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The year we filled in the telecommunications gaps

In the first part of this week’s technology segment on RNZ’s Nine to Noon show I talk with Kathryn Ryan about some of the big trends in tech this year, starting with plugging gaps in broadband coverage, the work done by the Rural Connectivity Group and extending the 5G network.

The most recent update from MBIE was in September. At the time the UFB network reached 85 percent of the population.

By March 2022 will reach 87 percent of NZ.

As we get towards the end of the build the rate of filling in those gaps drops. We’ll see why later.

The Rural Connectivity Group built close to 300 mobile towers. A lot of the work was done while the country was in lockdown.

The last announcement was in September when it reached 272 towers.

Regulators dealing with big tech

It’s also been a year regulators have started talking about – but not exactly moving on –  how to rein in big tech and strengthen privacy provisions.

It’s mainly, but not exclusively about Facebook.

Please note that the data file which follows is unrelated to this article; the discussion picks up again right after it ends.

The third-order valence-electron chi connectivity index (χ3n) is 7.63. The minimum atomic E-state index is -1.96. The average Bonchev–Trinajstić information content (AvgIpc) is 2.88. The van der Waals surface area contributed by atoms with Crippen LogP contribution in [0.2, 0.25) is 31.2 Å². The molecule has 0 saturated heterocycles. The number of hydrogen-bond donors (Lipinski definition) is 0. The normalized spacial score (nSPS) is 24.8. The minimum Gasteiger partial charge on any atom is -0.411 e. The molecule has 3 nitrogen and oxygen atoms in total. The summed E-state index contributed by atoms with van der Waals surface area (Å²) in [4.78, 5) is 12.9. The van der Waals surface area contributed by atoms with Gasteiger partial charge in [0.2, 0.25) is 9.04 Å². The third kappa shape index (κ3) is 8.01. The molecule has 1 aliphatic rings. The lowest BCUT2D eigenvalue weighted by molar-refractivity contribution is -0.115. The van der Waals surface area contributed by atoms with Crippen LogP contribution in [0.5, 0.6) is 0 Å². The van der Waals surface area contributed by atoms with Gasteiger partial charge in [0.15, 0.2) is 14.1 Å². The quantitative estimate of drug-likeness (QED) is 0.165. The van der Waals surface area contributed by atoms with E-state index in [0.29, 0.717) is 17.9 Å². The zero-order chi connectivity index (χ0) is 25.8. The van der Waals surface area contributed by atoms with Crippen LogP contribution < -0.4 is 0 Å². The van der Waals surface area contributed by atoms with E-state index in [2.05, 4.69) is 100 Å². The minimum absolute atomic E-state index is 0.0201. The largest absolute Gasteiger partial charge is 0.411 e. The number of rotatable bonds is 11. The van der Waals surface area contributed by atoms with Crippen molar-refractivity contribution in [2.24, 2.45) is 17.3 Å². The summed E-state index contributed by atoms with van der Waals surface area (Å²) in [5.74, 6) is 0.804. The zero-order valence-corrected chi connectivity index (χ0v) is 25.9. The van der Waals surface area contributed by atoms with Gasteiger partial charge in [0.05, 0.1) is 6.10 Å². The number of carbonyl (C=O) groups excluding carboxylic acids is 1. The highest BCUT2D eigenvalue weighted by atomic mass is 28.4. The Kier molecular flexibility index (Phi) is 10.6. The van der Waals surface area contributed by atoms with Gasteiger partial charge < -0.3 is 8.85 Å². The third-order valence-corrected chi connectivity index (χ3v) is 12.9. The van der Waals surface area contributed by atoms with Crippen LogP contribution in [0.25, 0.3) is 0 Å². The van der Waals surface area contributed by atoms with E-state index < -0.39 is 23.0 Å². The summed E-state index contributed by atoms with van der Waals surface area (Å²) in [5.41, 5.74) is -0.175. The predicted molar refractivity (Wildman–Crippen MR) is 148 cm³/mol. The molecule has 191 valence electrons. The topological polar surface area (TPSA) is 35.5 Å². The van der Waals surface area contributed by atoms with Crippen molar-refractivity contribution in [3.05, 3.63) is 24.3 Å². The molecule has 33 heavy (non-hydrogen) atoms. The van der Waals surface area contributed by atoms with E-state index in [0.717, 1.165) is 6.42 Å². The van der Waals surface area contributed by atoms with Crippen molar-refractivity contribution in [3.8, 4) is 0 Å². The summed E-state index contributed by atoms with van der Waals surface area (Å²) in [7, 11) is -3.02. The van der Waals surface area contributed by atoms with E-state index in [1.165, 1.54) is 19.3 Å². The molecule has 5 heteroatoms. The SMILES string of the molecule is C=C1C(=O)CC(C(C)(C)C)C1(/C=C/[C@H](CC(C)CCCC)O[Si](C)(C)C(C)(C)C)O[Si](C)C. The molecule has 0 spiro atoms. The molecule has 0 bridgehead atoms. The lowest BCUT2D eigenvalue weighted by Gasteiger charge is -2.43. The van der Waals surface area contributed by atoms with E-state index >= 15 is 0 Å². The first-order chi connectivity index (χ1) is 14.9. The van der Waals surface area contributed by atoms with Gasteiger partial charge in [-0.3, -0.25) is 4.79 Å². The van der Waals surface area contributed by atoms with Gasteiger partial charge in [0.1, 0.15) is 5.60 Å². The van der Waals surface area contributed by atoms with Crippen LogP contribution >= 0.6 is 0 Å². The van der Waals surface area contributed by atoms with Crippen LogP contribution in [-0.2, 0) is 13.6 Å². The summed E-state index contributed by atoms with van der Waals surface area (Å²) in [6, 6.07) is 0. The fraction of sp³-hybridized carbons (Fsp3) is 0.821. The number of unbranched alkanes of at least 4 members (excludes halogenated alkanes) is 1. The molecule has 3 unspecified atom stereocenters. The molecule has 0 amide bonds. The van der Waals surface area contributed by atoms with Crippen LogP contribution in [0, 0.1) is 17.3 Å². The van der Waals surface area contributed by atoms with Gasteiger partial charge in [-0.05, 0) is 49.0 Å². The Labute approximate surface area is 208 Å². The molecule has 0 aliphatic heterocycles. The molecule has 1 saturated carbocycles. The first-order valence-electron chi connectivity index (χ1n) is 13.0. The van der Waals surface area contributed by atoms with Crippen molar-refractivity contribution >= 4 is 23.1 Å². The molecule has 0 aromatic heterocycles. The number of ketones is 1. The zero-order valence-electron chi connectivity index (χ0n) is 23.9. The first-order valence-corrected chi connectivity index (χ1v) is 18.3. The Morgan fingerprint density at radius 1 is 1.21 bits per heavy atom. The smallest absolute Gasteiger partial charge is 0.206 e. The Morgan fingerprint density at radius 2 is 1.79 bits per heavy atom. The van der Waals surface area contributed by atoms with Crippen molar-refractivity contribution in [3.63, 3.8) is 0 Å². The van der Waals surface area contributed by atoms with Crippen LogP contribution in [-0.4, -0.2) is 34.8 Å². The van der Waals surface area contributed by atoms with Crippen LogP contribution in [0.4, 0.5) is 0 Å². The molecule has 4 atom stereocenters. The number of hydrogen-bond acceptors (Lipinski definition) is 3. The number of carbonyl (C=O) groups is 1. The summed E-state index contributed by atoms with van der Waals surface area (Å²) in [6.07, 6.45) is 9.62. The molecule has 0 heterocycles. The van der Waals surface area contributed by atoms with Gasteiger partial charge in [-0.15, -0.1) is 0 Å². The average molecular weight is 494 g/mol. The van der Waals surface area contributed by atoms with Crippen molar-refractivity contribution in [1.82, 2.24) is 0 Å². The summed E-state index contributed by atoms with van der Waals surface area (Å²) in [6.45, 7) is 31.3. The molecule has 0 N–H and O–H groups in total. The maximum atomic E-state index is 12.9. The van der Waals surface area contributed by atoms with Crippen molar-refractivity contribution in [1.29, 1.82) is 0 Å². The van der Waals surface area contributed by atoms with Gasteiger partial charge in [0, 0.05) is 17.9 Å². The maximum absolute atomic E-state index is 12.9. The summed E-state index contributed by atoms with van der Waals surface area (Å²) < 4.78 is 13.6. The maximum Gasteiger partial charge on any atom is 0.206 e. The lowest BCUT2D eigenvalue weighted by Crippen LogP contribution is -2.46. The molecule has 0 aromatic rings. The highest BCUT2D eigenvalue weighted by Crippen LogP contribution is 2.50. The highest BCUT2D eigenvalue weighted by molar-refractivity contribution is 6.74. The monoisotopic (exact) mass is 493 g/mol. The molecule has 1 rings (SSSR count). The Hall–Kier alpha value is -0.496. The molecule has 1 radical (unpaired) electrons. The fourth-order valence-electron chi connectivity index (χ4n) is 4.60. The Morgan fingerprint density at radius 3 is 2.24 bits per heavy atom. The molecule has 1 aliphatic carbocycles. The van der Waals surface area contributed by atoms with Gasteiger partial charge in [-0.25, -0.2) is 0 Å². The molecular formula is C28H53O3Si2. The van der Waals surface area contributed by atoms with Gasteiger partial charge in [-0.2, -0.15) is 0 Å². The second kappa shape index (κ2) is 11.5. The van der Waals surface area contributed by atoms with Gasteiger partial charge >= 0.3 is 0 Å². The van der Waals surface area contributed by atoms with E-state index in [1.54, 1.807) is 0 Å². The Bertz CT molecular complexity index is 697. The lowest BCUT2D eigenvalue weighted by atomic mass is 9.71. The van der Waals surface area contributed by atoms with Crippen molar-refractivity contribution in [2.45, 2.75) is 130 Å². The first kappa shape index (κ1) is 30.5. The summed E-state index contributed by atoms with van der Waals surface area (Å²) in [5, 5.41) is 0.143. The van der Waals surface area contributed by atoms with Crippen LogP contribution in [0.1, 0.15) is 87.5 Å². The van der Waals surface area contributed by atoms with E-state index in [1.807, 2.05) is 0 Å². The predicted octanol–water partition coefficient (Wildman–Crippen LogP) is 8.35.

Big tech companies are making moves to head off regulatory action… after all what do you think Facebook changing its name to Meta was really about?

But will it matter, if a prediction about how countries like China and Russia are keen to crack encryption through quantum computing is realised?

Russia and China are busy collecting all the encrypted data they can get their hands on.

They think there will be soon be breakthroughs in quantum computing that will let them read all that top secret material.

“Tech consultancy Booz Allen Hamilton has warned that China will soon plan the theft of high value data, so it can decrypt it once quantum computers break classical encryption.

How not to use Zoom

And then there is the business that used Zoom to fire 900 employees. Is that the best way of using the technology?

The worst thing about this story is the tech bro doing the sacking made himself the victim of the story during the call.

“If you’re on this call you’re part of the unlucky group being laid off,” said Vishal Garg, chief executive of mortgage firm Better.com, on the call, later uploaded to social media.